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Friday, January 21, 2011

Worlds Most Tiniest Farmer (Dictyostelium discoideum )

A Tiniest Amoeba Which Helps Former Grow Plants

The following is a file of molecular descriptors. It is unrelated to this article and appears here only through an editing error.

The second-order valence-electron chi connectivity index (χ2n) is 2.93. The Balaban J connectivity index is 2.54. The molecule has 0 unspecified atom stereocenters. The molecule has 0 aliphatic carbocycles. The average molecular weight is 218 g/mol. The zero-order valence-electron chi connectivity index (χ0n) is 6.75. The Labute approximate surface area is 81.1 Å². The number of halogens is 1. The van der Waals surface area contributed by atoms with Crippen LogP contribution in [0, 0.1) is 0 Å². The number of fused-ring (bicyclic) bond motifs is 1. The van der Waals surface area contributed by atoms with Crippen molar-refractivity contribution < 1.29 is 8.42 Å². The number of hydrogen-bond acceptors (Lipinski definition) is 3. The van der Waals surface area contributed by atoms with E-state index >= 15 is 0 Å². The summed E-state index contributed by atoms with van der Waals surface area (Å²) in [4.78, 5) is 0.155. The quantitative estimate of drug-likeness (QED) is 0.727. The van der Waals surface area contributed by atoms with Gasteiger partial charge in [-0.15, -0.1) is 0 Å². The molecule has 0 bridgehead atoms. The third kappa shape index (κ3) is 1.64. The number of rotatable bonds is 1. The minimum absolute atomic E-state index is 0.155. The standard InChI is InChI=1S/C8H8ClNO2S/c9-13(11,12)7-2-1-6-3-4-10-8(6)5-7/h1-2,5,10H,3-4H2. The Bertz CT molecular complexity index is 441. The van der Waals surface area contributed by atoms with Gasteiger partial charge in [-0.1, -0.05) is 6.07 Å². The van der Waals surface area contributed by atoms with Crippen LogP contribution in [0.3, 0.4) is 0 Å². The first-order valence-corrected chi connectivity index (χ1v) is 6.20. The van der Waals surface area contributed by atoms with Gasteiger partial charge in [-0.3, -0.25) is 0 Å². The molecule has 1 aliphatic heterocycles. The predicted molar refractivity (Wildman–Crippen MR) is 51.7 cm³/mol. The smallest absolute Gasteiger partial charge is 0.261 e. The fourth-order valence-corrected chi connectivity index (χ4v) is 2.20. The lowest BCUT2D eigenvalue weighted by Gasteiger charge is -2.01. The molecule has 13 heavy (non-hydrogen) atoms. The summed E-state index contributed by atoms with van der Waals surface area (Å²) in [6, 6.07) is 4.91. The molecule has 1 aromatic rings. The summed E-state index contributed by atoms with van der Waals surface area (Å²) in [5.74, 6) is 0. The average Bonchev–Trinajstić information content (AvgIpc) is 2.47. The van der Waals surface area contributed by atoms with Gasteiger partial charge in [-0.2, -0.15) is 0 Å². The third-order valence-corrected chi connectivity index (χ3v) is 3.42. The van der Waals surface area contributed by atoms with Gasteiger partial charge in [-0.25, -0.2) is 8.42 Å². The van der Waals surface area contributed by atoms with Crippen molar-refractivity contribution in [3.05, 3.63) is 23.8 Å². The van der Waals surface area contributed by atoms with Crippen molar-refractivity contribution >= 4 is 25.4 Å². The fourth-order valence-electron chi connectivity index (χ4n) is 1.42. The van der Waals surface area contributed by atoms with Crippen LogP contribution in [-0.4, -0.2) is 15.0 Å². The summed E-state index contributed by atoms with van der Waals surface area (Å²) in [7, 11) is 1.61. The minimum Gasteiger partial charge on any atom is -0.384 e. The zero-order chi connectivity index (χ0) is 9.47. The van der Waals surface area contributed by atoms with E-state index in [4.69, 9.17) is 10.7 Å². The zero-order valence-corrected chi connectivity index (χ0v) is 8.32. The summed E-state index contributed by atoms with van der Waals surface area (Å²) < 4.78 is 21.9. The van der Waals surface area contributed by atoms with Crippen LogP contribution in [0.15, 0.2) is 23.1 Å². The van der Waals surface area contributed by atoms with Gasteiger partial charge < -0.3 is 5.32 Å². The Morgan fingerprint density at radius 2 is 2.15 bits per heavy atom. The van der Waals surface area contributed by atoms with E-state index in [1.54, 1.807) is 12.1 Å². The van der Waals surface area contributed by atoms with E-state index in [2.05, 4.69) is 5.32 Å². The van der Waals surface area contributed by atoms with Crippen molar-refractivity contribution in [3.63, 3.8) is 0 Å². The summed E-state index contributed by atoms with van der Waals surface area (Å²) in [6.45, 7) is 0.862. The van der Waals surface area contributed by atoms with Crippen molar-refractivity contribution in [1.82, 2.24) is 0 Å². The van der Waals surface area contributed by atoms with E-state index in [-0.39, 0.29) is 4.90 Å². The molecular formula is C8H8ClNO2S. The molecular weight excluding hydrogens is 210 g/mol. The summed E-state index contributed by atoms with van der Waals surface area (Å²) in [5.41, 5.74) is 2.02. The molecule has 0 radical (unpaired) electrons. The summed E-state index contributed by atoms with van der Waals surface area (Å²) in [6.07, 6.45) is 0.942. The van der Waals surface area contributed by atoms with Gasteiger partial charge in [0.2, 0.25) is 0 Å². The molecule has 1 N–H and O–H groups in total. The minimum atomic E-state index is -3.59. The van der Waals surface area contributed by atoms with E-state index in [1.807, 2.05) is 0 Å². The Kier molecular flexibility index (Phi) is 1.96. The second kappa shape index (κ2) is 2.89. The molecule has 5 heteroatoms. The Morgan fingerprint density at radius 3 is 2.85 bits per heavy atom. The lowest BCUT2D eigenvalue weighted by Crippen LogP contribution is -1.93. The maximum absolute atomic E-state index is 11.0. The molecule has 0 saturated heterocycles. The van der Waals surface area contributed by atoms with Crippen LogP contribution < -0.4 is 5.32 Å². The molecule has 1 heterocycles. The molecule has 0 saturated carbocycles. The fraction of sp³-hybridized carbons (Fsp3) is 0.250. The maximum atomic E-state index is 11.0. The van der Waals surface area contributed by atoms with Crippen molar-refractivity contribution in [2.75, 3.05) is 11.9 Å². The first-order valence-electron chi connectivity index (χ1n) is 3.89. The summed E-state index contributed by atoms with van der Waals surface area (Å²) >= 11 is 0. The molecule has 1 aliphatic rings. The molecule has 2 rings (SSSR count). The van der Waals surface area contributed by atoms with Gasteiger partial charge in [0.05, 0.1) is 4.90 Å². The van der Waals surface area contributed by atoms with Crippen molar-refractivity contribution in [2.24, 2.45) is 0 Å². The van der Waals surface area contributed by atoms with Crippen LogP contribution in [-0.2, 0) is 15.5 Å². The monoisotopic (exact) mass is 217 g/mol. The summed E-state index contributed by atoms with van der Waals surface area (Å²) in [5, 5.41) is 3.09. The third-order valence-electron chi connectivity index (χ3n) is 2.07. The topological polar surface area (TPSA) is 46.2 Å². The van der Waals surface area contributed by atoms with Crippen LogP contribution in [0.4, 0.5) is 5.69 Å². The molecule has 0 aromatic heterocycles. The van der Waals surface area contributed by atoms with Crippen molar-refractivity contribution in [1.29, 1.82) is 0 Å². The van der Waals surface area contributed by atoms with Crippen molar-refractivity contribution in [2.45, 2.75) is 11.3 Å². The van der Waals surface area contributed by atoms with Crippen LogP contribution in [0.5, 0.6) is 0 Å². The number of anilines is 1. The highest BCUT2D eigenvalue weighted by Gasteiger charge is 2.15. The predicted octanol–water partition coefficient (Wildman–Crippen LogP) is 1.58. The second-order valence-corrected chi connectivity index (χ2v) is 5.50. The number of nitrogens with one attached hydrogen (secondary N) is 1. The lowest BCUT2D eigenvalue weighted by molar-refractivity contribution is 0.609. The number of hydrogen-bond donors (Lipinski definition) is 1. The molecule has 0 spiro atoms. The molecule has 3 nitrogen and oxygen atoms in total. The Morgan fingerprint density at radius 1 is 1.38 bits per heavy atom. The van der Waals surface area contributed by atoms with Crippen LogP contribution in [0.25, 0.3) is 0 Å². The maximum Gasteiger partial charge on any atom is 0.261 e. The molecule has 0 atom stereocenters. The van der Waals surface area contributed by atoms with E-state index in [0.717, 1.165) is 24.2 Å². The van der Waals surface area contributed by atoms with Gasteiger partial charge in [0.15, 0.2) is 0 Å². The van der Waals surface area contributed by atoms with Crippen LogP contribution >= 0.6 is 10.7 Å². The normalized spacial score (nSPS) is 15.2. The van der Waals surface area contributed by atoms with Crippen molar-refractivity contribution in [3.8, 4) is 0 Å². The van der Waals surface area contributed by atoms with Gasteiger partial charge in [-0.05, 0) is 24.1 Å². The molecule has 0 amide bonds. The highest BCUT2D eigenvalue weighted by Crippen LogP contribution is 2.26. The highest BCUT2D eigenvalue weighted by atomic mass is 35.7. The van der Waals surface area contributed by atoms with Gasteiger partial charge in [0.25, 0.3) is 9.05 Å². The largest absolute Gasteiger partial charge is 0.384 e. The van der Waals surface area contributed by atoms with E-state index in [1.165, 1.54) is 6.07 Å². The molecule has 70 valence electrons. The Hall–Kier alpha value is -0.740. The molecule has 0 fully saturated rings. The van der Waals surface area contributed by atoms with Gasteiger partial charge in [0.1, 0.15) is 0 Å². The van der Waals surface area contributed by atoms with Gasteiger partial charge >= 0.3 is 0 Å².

A 2011 report in Nature published findings that demonstrated a "primitive farming behaviour" in D. discoideum colonies. Described as a "symbiosis" between D. discoideum and bacterial prey, approximately one third of wild-collected D. discoideum colonies engaged in the "husbandry" of the bacteria when the bacteria were included within the slime mold fruiting bodies. The incorporation of the bacteria into the fruiting bodies allows the "seeding" of the food source at the location of the spore dispersal, which is particularly valuable if the new location is low in food resources. Colonies produced from the "farming" spores typically also show the same behavior when sporulating; colonies. This incorporation has a cost associated with it: those colonies that do not consume all of the prey bacteria produce smaller spores that cannot disperse as widely. Additionally, there is much less benefit for bacteria-containing spores that land in a food-rich region. This balance of the costs and benefits of the behavior may contribute to the fact that a minority of D. discoideum colonies engage in this practice.